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Flow Arts Discoveries: What is Contact Staff?

Noel Yee explains the history and uses of contact staff. Contact staff refers to spinning the staff without using the fingers or thumbs to grip the staff. Many of the modern contact staff techniques come from baton twirling community and the Chinese art of Fei-Cha. Contact Staff artists create remarkable visual effects since the staff movement seems so smooth and controlled thought the performers movements are subtle.

The weight, length, and the grip of your staff can make all the difference in your technique. Adding weights to the ends can also create a different experience. The longer your staff is, the slower your spinning will be. Having grip tape on the staff can really help improve your control of the staff and slowing down the movements.

Learning contact staff can seem challening, but with regular practice and a good staff, you will be contacting in no time. If you have anything else to add to the history and use of contact staff, please comment! #faidiscoveries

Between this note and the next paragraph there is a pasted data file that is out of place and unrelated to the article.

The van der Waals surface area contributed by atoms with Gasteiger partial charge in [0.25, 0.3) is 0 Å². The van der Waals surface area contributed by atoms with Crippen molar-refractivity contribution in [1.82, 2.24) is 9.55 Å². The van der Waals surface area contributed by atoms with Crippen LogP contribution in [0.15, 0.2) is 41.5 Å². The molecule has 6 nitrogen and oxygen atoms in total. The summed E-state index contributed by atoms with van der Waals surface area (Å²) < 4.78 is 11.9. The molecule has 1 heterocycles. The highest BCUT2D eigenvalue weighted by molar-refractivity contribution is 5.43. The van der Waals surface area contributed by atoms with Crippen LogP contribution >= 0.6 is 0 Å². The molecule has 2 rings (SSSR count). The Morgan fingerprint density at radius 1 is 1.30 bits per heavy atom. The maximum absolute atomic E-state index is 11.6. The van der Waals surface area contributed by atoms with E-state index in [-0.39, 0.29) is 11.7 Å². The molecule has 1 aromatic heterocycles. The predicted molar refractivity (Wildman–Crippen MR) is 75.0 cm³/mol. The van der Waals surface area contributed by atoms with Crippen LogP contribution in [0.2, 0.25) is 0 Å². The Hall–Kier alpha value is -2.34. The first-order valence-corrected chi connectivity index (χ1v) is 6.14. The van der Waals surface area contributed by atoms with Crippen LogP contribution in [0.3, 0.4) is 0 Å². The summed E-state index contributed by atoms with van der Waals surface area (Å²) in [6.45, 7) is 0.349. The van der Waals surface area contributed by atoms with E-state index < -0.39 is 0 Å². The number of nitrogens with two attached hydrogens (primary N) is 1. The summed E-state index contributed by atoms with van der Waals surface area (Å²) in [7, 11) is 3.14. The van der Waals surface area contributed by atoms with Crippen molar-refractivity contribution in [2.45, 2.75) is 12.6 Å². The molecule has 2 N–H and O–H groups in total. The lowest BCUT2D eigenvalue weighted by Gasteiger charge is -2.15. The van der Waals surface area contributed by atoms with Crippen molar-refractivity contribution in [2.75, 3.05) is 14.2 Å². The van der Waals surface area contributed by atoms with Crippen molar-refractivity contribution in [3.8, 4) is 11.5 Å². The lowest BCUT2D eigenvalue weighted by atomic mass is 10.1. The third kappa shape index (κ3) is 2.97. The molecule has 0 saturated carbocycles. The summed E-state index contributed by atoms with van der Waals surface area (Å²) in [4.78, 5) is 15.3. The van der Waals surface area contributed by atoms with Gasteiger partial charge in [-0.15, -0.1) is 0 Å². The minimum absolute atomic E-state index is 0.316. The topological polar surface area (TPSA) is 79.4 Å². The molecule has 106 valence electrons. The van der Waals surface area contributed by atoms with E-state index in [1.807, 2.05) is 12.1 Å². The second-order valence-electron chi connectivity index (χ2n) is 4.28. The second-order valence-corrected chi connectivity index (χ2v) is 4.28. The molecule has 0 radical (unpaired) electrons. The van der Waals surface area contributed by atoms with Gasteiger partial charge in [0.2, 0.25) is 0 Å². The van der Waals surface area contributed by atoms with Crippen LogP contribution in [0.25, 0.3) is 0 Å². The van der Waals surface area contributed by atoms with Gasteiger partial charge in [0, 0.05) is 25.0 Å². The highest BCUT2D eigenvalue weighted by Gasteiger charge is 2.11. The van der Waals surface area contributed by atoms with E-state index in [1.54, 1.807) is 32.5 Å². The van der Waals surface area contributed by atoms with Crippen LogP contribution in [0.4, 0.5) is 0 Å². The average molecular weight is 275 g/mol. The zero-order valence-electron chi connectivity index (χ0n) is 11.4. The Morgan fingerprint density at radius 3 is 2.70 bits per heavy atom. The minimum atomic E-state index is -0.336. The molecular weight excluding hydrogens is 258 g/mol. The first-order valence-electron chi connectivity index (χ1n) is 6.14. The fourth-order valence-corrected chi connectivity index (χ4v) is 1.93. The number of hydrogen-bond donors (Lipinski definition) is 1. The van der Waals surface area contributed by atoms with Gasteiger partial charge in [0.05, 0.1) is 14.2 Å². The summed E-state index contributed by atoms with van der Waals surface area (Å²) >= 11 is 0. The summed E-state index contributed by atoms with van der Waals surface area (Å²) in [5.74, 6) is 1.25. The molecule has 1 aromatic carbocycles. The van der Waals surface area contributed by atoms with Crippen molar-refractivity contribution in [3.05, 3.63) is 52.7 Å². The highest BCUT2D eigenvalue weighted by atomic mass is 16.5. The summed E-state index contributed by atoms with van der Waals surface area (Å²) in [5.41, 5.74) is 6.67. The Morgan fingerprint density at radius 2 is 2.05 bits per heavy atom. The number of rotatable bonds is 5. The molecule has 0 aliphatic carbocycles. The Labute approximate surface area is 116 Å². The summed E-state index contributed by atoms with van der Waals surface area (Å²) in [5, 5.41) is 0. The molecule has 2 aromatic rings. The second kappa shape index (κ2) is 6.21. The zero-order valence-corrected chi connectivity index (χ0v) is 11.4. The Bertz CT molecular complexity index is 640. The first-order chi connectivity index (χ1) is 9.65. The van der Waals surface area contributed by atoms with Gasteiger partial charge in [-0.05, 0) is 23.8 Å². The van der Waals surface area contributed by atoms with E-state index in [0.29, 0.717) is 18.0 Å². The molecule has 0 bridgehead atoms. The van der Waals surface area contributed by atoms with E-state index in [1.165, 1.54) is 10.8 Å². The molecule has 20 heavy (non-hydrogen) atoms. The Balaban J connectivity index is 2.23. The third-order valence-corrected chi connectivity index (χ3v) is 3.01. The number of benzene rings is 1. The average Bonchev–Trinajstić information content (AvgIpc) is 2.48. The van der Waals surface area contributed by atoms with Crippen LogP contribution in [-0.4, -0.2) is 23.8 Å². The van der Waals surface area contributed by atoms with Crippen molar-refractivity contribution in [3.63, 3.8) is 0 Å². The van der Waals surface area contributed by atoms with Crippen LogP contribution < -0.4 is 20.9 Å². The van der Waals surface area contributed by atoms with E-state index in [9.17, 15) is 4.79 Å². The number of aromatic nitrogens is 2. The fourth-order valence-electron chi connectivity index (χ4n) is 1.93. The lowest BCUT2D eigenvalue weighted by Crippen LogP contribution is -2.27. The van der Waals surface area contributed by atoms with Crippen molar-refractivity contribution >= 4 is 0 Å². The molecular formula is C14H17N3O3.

Comments 3

  1. hi there! So I’m wanting to get into staff/contact staff, and I’m not sure how long a staff to get or where to get a good practice one. Can you make any recommendations?

    1. Hi Sid. It is said that standard height for your staff will be from the ground to somewhere between your bottom lip and your chin. There are several solid staff smiths out there, but we recommend Ninja Pyrate, Dark Monk, and Jameson (you should be able to find these with a quick google search). If you don’t have a lot to spring in general, it might be best to get a fire staff and wrap the ends with saran wrap when not in use so that once you are comfortable spinning, you will be ready to light it. Please check out our fire safety classes, though, before you do. Hope this helps!

  2. I feel ridiculous, because I thought it had been weighted at the ends and middle….
    It’s literally a stick of whatever sort, with equally weighted ends. For easier balance and momentum of sort.
    However, any time the staff spins, the axle of rotation is in the center. While you can also guide with rolling, wraps, etc…
    Right? Correct me if something else went over my head, please.
    It in a nutshell the typucal staff Im assuming weighted like a baton. The height is what differed though?

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